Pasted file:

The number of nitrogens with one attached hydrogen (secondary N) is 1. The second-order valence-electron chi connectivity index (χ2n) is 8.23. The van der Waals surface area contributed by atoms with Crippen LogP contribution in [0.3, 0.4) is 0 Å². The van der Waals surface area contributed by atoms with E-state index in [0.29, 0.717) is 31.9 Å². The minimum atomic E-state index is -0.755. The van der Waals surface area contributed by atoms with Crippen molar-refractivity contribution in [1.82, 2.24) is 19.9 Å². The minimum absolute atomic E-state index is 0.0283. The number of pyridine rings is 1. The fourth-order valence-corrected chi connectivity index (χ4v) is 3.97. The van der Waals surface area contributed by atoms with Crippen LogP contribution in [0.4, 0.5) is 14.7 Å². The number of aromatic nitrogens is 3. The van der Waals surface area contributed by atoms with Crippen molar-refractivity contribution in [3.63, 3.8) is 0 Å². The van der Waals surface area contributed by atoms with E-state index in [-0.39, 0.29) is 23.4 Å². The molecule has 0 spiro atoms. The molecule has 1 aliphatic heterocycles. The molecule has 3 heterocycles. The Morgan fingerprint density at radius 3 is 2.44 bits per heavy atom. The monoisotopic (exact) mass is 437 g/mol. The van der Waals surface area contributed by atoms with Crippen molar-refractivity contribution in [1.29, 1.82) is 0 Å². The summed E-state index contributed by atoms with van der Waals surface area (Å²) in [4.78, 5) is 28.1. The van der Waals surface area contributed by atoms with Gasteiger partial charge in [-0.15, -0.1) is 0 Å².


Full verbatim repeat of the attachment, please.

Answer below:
The number of nitrogens with one attached hydrogen (secondary N) is 1. The second-order valence-electron chi connectivity index (χ2n) is 8.23. The van der Waals surface area contributed by atoms with Crippen LogP contribution in [0.3, 0.4) is 0 Å². The van der Waals surface area contributed by atoms with E-state index in [0.29, 0.717) is 31.9 Å². The minimum atomic E-state index is -0.755. The van der Waals surface area contributed by atoms with Crippen molar-refractivity contribution in [1.82, 2.24) is 19.9 Å². The minimum absolute atomic E-state index is 0.0283. The number of pyridine rings is 1. The fourth-order valence-corrected chi connectivity index (χ4v) is 3.97. The van der Waals surface area contributed by atoms with Crippen LogP contribution in [0.4, 0.5) is 14.7 Å². The number of aromatic nitrogens is 3. The van der Waals surface area contributed by atoms with Crippen molar-refractivity contribution in [3.63, 3.8) is 0 Å². The van der Waals surface area contributed by atoms with E-state index in [-0.39, 0.29) is 23.4 Å². The molecule has 0 spiro atoms. The molecule has 1 aliphatic heterocycles. The molecule has 3 heterocycles. The Morgan fingerprint density at radius 3 is 2.44 bits per heavy atom. The monoisotopic (exact) mass is 437 g/mol. The van der Waals surface area contributed by atoms with Crippen molar-refractivity contribution in [1.29, 1.82) is 0 Å². The summed E-state index contributed by atoms with van der Waals surface area (Å²) in [4.78, 5) is 28.1. The van der Waals surface area contributed by atoms with Gasteiger partial charge in [-0.15, -0.1) is 0 Å².